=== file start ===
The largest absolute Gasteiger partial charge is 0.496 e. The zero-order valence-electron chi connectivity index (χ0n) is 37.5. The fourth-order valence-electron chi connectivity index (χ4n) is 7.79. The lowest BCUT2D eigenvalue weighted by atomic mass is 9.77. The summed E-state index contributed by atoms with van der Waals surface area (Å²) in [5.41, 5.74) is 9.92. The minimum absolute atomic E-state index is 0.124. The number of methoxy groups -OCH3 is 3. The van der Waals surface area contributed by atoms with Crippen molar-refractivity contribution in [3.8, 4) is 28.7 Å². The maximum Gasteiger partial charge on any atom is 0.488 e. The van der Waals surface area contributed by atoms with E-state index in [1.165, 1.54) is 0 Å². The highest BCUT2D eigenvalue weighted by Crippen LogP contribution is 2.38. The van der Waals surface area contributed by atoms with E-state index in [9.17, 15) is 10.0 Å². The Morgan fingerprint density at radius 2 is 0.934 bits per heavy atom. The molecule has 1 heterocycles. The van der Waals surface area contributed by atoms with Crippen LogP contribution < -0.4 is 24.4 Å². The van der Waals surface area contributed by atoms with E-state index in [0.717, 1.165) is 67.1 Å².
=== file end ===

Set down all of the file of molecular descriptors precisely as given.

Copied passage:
The largest absolute Gasteiger partial charge is 0.496 e. The zero-order valence-electron chi connectivity index (χ0n) is 37.5. The fourth-order valence-electron chi connectivity index (χ4n) is 7.79. The lowest BCUT2D eigenvalue weighted by atomic mass is 9.77. The summed E-state index contributed by atoms with van der Waals surface area (Å²) in [5.41, 5.74) is 9.92. The minimum absolute atomic E-state index is 0.124. The number of methoxy groups -OCH3 is 3. The van der Waals surface area contributed by atoms with Crippen molar-refractivity contribution in [3.8, 4) is 28.7 Å². The maximum Gasteiger partial charge on any atom is 0.488 e. The van der Waals surface area contributed by atoms with E-state index in [1.165, 1.54) is 0 Å². The highest BCUT2D eigenvalue weighted by Crippen LogP contribution is 2.38. The van der Waals surface area contributed by atoms with E-state index in [9.17, 15) is 10.0 Å². The Morgan fingerprint density at radius 2 is 0.934 bits per heavy atom. The molecule has 1 heterocycles. The van der Waals surface area contributed by atoms with Crippen LogP contribution < -0.4 is 24.4 Å². The van der Waals surface area contributed by atoms with E-state index in [0.717, 1.165) is 67.1 Å².